Author: Shannon Hall

The climate disaster strikes: what the data say

Source(s): Nature International journal of science

India is facing a harsh new reality. In Kerala, near the southern tip of the subcontinent, floods frequently inundate farmlands and pour into households. In the sea off Mumbai, fewer fish are caught owing to an increase in cyclones and heavier rainfall. 

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Since the pre-industrial period, India’s rising temperature has caused the Himalayan glaciers to retreat, droughts to worsen, flash floods and landslides to increase and cyclones to intensify across the country’s 7,500-kilometre-long coastline.

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In 2020, India’s Ministry of Earth Sciences published the first climate-change assessment report for the country1. It was based on data from 1901 to 2018 and showed that the country’s average temperature in that period had risen by roughly 0.7 °C, bringing with it extreme weather patterns.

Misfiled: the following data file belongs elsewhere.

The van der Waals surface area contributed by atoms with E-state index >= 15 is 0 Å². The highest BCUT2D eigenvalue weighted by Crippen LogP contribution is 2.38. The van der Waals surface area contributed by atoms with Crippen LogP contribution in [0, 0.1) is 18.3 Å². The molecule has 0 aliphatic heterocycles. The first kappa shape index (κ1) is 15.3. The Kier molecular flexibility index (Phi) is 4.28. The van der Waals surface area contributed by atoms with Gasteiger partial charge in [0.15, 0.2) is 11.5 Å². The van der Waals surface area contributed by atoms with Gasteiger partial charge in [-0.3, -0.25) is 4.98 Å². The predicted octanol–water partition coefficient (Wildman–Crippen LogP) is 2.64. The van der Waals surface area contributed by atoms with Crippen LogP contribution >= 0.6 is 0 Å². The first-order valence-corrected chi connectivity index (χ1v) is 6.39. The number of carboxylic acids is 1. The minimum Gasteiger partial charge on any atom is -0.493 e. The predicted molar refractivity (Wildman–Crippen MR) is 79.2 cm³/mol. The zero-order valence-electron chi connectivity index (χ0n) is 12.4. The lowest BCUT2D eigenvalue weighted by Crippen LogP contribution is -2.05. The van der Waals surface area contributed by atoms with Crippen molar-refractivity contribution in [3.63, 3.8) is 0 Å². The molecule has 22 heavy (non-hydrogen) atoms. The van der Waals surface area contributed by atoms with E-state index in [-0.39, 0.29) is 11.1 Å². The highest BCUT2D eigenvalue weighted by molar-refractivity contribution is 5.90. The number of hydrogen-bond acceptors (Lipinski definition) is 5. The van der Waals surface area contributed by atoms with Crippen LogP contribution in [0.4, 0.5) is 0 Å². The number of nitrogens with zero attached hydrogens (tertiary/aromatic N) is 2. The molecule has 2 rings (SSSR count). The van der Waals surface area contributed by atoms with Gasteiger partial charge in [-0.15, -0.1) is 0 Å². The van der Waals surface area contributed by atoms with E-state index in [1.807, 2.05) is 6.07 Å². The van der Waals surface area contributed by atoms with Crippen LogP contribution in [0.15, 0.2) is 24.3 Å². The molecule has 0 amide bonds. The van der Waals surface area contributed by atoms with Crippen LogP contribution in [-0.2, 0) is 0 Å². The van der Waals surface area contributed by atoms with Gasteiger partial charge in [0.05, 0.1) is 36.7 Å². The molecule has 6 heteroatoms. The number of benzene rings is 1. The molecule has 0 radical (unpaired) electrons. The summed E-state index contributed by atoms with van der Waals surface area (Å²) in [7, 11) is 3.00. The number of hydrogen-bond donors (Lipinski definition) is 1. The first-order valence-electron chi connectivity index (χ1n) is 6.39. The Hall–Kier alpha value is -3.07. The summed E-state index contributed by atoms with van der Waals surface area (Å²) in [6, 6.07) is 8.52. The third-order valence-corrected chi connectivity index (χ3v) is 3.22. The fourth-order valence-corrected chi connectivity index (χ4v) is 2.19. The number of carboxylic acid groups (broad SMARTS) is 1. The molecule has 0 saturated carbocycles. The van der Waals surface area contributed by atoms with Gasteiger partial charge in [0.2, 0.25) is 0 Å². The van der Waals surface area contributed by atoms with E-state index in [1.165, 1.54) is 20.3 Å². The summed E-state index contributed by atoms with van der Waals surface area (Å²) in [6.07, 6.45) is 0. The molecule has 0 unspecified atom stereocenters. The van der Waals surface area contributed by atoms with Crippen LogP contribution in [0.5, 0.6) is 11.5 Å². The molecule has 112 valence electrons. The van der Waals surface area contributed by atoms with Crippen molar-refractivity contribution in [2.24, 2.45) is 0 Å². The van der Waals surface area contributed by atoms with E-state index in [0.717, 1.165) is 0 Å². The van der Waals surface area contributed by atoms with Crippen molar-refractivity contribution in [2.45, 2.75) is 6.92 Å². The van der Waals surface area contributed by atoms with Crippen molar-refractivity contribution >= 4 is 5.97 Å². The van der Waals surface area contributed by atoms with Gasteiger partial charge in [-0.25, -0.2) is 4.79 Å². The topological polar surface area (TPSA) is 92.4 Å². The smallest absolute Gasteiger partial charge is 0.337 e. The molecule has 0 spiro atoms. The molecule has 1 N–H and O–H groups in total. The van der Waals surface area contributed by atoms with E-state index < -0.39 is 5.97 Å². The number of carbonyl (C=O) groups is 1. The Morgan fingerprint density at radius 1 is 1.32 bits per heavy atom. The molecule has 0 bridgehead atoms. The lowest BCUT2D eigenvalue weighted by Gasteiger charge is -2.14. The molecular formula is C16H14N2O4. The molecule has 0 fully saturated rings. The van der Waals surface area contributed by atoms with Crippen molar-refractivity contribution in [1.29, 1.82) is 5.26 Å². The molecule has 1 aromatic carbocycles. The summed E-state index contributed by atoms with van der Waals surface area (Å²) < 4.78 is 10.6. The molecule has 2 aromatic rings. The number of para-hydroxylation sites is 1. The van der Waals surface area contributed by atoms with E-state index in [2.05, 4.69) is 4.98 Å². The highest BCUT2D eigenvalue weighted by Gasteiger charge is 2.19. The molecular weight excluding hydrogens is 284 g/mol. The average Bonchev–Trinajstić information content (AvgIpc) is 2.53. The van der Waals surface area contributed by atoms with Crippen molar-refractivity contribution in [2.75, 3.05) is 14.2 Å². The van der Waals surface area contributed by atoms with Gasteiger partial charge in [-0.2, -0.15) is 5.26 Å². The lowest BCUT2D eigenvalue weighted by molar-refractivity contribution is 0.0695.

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Part of the problem is that India is positioned between the melting Himalayas and three rapidly warming bodies of water. The Arabian Sea warmed by 2 °C from 1982 to 2019, pumping moisture into northwest India. But the mountains squeeze the moisture from these damp winds as if they were a sponge, dumping rain and causing floods and landslides. 

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Hazards Flood Landslide
Country and region India
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